What Are The Rhetorical Patterns In Out Of The Wild

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“An idea is like a virus. Resilient. Highly contagious. The smallest seed of an idea can grow. It can grow to define...or destroy you.” In the articles, “The Deadliest Virus” by Michael Spector and “Out of the Wild” by David Quammen the viruses present can destroy the human race, but if the scientists can find a cure in time the virus can be stopped before they take over the world. These two articles have a lot of similar principles; however, the articles are different too. The authors use some of the same rhetorical patterns to develop their arguments, but they also use some unique to their own to take their arguments to the next level. The first article “The Deadliest Virus,” the virus H51N is discovered and explained. The first act of …show more content…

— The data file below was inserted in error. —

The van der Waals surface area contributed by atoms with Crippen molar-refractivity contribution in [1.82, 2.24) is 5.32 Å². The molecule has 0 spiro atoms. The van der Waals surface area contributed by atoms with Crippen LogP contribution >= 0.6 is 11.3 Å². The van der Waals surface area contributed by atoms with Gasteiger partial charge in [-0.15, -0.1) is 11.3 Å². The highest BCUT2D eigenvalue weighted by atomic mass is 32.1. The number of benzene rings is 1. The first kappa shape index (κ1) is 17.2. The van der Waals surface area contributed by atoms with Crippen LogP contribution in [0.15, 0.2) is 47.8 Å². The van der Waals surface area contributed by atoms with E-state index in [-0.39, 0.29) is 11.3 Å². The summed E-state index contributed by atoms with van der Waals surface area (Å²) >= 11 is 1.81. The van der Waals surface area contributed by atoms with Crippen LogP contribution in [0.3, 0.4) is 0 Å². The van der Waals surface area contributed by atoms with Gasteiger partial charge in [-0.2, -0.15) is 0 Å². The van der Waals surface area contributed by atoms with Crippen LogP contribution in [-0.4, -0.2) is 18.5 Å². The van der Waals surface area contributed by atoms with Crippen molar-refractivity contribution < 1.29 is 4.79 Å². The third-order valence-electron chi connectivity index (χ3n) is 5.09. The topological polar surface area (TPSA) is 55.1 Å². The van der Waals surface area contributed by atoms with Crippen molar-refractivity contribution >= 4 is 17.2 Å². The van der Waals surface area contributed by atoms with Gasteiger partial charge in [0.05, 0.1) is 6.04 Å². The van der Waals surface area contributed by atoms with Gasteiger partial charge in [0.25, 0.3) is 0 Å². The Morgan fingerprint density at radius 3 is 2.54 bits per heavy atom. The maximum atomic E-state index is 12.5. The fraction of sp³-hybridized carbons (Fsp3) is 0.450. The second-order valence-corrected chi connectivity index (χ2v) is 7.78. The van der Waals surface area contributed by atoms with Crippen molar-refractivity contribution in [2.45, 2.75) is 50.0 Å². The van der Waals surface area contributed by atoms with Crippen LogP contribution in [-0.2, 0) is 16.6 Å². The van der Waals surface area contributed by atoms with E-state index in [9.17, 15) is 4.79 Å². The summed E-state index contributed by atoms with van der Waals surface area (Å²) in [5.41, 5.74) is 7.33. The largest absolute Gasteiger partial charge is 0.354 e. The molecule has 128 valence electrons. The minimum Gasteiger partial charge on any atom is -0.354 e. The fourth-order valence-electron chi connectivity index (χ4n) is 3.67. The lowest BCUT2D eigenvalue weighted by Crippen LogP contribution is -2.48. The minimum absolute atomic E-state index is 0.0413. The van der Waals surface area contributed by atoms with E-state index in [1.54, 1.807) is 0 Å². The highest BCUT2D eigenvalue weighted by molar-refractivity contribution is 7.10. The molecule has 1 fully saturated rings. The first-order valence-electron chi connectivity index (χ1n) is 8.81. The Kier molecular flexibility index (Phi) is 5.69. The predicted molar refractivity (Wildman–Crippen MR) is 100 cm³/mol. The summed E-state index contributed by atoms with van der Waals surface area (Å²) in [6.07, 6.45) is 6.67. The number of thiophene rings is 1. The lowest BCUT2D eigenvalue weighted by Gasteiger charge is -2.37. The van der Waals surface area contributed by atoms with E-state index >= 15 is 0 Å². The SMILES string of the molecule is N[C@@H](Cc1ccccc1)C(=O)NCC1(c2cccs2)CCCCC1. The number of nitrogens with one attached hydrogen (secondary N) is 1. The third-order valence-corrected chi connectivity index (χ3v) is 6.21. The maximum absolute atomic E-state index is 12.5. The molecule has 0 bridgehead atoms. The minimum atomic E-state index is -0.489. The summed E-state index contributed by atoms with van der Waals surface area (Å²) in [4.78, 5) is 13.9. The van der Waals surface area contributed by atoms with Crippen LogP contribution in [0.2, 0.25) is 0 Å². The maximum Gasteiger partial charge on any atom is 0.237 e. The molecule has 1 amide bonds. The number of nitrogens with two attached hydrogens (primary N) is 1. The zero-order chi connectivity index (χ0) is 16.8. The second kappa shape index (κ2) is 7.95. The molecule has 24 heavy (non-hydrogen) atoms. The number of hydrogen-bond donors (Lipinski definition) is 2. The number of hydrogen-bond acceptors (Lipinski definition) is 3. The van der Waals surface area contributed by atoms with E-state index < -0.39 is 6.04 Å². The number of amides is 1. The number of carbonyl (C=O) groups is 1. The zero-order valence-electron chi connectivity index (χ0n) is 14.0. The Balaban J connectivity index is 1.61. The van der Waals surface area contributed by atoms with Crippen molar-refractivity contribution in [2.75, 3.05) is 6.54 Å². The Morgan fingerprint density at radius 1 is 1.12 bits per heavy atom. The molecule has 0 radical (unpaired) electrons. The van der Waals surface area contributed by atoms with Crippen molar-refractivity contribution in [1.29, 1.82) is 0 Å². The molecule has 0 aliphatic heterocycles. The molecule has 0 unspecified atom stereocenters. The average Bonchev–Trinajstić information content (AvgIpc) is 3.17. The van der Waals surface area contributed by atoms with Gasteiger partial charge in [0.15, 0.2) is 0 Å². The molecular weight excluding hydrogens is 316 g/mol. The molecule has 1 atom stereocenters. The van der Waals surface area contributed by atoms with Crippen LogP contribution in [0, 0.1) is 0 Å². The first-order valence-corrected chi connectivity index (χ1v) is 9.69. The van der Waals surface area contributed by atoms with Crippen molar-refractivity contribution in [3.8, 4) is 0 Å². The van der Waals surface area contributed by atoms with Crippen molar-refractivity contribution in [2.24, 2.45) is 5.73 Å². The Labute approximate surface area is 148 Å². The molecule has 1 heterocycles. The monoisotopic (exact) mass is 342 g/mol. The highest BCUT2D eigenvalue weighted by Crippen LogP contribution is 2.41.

In “Out of the Wild,” the author uses definition to define of Marburg . The author used definition to help the reader understand what Marburg is and what it can do to the human body. The author describes Marburg as a zoonotic and a RNA virus, which infects bacteria, fungi, plants, and animals and which is transmitted from animals to humans. The author provides a useful definition on Marburg, which helps the reader understand the article more because without knowing what Marburg is the article would not make sense to the average reader. In “The Deadliest Virus,” the author also uses definition to help the readers truly understand what H5N1 is and the affect it can have on the world. The author describes H5N1 as bird flu like virus, which spreads from chickens to humans and is very contagious and has a high fatality rate. If the definition of H5N1 was not present, the reader would have to make an assumption of what it is; however, there are multiple hints that would help the reader figure out what H5N1 was through context clues. Due to the fact that “The Dealiest Virus had multiple context clues to help define H5N1, the definition in “Out of the Wild” is needed and the author does a better job to assert what Marburg is. Another rhetorical pattern used by both authors is cause and effect, which plays a big role in developing the severity of the viruses. In “Out of the Wild,” Quammen uses cause and effect to show what could happen to the world if the Marburg virus was to escape the bats and get to other animals and eventually into human nature. The Marburg virus is fast acting in human hosts so it will act quickly in humans and through Joostens experience one can see the effects of the Marburg virus are organ failure, comas and possibly death. However, he fails to elaborate on Marburg its self he spends more time talking

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